How to Write a Rhetorical Analysis Essay

By Dumb Little Man

January 10, 2024

A rhetorical analysis paper is somewhat different from the usual essays that you might come across. Usually, you would focus on the subject matter in an essay. For example, suppose you have to write about a paper focusing on the impact of World War I on Literature. In that case, you will focus on the far-reaching consequences of the war on literary works of the time.

But that’s not the case for a rhetorical essay. In a rhetorical piece, your focus is not on the subject matter. Instead, notice the way the author has written the paper. Place all your focus on the author’s writing techniques. It’s quite simple yet complex at the same time. So, if you need help with essay writing, go through this blog.

What is a Rhetorical Essay?

A rhetorical paper is a form of academic writing that is less concerned about the subject matter of a piece and more focused on the text itself. The purpose of such writing is pretty simple. It is meant to analyze the following –

In short, it focuses on how a text is written instead of what it is about.

No one expects you to agree or disagree with the author’s point of view. Instead, your task is to check the overall effectiveness of the paper. It’s quite different from your usual essays. Thus, you might consider paying someone to write your paper if you’re not confident.

But that won’t be necessary. The next section will cover the key terms related to this assignment type. They should help you understand such a paper better.

Key Concepts of Rhetoric

If you want to do justice to your rhetorical essay, you need a basic introduction to the key concepts related to it. Let’s go through them one by one.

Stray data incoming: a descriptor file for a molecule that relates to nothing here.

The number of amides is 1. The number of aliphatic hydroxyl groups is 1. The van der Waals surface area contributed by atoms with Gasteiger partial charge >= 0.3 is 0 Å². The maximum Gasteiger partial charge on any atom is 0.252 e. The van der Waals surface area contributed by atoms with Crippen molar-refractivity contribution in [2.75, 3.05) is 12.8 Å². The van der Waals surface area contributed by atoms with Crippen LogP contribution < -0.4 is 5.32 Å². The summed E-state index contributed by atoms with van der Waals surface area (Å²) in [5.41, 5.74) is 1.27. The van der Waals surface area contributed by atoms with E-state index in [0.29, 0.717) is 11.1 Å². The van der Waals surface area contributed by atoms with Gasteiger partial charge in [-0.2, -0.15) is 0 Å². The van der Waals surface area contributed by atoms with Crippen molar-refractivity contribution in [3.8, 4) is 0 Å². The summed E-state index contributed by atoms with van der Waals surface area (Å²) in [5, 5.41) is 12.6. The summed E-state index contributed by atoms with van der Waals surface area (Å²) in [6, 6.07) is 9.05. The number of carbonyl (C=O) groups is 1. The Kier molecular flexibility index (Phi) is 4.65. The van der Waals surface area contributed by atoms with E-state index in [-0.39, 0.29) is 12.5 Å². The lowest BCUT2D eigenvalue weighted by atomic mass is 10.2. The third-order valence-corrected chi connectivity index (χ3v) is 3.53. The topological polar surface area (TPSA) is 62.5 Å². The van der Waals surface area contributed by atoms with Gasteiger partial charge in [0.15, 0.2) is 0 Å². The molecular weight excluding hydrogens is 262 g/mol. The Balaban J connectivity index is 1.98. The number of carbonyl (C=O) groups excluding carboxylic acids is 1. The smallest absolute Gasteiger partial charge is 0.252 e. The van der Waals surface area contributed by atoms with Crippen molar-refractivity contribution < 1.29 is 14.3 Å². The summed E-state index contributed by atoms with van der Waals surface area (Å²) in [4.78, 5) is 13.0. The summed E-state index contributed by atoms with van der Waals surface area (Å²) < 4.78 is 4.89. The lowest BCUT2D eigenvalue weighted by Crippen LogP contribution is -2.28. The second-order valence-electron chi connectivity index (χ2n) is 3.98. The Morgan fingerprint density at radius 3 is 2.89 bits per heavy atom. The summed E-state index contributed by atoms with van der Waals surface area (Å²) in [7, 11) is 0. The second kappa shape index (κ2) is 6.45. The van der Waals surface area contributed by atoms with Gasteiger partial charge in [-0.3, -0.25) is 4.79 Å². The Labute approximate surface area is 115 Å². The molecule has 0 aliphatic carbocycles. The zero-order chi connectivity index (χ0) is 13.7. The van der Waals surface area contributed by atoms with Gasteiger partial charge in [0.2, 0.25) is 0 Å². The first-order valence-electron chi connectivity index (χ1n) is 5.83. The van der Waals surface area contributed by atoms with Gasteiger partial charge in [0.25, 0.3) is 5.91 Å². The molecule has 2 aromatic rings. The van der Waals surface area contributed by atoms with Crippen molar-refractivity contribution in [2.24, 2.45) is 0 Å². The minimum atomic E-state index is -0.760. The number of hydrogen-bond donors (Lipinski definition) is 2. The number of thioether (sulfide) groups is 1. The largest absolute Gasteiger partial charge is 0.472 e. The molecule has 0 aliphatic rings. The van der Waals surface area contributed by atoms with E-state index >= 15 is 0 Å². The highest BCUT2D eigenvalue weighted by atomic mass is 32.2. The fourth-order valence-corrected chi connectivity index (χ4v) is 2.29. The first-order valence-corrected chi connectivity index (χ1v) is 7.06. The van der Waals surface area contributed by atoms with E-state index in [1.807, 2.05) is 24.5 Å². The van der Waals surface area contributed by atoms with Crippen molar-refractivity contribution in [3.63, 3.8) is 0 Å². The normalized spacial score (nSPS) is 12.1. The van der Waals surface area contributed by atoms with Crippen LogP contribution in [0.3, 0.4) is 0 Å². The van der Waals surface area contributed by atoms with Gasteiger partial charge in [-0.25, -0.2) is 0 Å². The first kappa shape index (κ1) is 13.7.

I. Logos

Logos denotes the use of logical reasoning, evidence, and critical thinking to persuade the reader. Almost all academic papers use logos to present their arguments.

II. Ethos

Ethos refers to the ethical or authoritative appeal. In other words, you gain readers’ confidence by highlighting your morally superior nature or academic qualifications to prove you are a credible source of information for a topic.

III. Pathos 

Pathos tries to appeal to the emotions of the readers. This technique focuses less on logic and reasoning and more on evoking emotions like anger, sadness, happiness, etc.

 IV. Text

 Text doesn’t literally have to be a piece of writing. It can be any piece of work that you have to analyze, such as an image, a satirical post, etc.

 V. Context

The context refers to the additional information about the author and the times. For example, you need to understand the context of the Modernist era to figure out why poets chose free verse instead of the traditional verse forms.

 VI. Claim

A claim is an idea that the author believes in. It is the author’s intention to convince the reader of the same. 

VII. Support

To convince the reader of the claim, the author has to provide supportive statements. This includes evidence from reliable sources that corroborates the claim.

VIII. Warrant

A warrant is essential to the logical conclusion you come to after figuring out the connection between the claim and the support.